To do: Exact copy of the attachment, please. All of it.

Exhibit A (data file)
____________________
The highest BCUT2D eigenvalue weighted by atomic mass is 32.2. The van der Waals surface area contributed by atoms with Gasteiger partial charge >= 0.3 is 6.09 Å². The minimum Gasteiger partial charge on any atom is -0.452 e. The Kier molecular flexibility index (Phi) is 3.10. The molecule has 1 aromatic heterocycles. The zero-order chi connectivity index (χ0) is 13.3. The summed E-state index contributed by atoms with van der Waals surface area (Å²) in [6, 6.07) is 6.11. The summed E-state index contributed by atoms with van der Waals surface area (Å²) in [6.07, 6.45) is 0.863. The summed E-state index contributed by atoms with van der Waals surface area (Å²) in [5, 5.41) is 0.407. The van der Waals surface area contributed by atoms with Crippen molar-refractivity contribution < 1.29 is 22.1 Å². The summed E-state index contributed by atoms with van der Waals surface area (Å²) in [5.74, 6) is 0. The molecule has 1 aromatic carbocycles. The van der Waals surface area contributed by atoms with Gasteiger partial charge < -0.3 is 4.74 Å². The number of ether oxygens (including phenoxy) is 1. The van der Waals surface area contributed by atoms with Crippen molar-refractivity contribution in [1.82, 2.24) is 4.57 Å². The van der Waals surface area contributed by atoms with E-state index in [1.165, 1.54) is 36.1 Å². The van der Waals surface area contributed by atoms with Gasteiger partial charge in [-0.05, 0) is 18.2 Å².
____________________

The highest BCUT2D eigenvalue weighted by atomic mass is 32.2. The van der Waals surface area contributed by atoms with Gasteiger partial charge >= 0.3 is 6.09 Å². The minimum Gasteiger partial charge on any atom is -0.452 e. The Kier molecular flexibility index (Phi) is 3.10. The molecule has 1 aromatic heterocycles. The zero-order chi connectivity index (χ0) is 13.3. The summed E-state index contributed by atoms with van der Waals surface area (Å²) in [6, 6.07) is 6.11. The summed E-state index contributed by atoms with van der Waals surface area (Å²) in [6.07, 6.45) is 0.863. The summed E-state index contributed by atoms with van der Waals surface area (Å²) in [5, 5.41) is 0.407. The van der Waals surface area contributed by atoms with Crippen molar-refractivity contribution < 1.29 is 22.1 Å². The summed E-state index contributed by atoms with van der Waals surface area (Å²) in [5.74, 6) is 0. The molecule has 1 aromatic carbocycles. The van der Waals surface area contributed by atoms with Gasteiger partial charge < -0.3 is 4.74 Å². The number of ether oxygens (including phenoxy) is 1. The van der Waals surface area contributed by atoms with Crippen molar-refractivity contribution in [1.82, 2.24) is 4.57 Å². The van der Waals surface area contributed by atoms with E-state index in [1.165, 1.54) is 36.1 Å². The van der Waals surface area contributed by atoms with Gasteiger partial charge in [-0.05, 0) is 18.2 Å².